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Predictable? Probably. I know without the other works before it that Ender’s Game wouldn’t be possible but it still ranks above them and is one of my favorite novels ever, I’ve lent it out more than any other book and recommend it more than any other. Reading this in middle school [Sixth Grade to be specific, holy shit I’m old], it changed my world. Someone had lent it to me, one of my closest friends who I still love and adore so maybe part of the reason I love it so much is because I associate with her but it’s also the book I’ve reread the most. This has such an impact on kids at that preteen-young adult age (on adults too I’m sure) it gives you this sort of hope, if you feel like a ‘Third’ your whole life until that point, that being different can be amazing, it can be hard but it could lead you to do great things [and to not be afraid for thinking differently]. Admittedly I am no longer a big fan of Orson Scott Card himself but I still adore this book. It gives you everything you want in a sci-fi novel and that ending, ugh that ending.  We watch kids do things that adults forget they truly are capable of doing, and we see strategy and aliens and space military school…<3 I will never NOT love this book….so what could top it?….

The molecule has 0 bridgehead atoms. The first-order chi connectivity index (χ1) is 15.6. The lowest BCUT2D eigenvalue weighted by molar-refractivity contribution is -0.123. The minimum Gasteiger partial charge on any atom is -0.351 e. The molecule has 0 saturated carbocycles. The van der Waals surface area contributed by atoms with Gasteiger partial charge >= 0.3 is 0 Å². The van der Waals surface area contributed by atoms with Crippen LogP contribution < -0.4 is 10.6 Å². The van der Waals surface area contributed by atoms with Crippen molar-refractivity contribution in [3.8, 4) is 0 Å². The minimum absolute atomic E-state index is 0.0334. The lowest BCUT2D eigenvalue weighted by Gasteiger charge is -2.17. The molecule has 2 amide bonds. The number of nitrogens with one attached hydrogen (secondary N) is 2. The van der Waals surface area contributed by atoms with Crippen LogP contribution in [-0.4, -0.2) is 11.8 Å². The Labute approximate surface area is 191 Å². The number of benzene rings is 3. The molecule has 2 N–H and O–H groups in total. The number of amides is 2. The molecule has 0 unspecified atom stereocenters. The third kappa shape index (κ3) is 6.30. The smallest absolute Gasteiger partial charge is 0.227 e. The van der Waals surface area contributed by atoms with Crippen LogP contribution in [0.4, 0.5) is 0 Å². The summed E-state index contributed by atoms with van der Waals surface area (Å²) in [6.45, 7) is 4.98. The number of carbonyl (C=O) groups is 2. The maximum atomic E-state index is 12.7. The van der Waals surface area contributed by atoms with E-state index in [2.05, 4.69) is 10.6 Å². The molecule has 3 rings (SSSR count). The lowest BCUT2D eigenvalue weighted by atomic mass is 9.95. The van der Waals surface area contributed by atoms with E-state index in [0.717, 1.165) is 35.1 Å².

1. The Alien Chronicles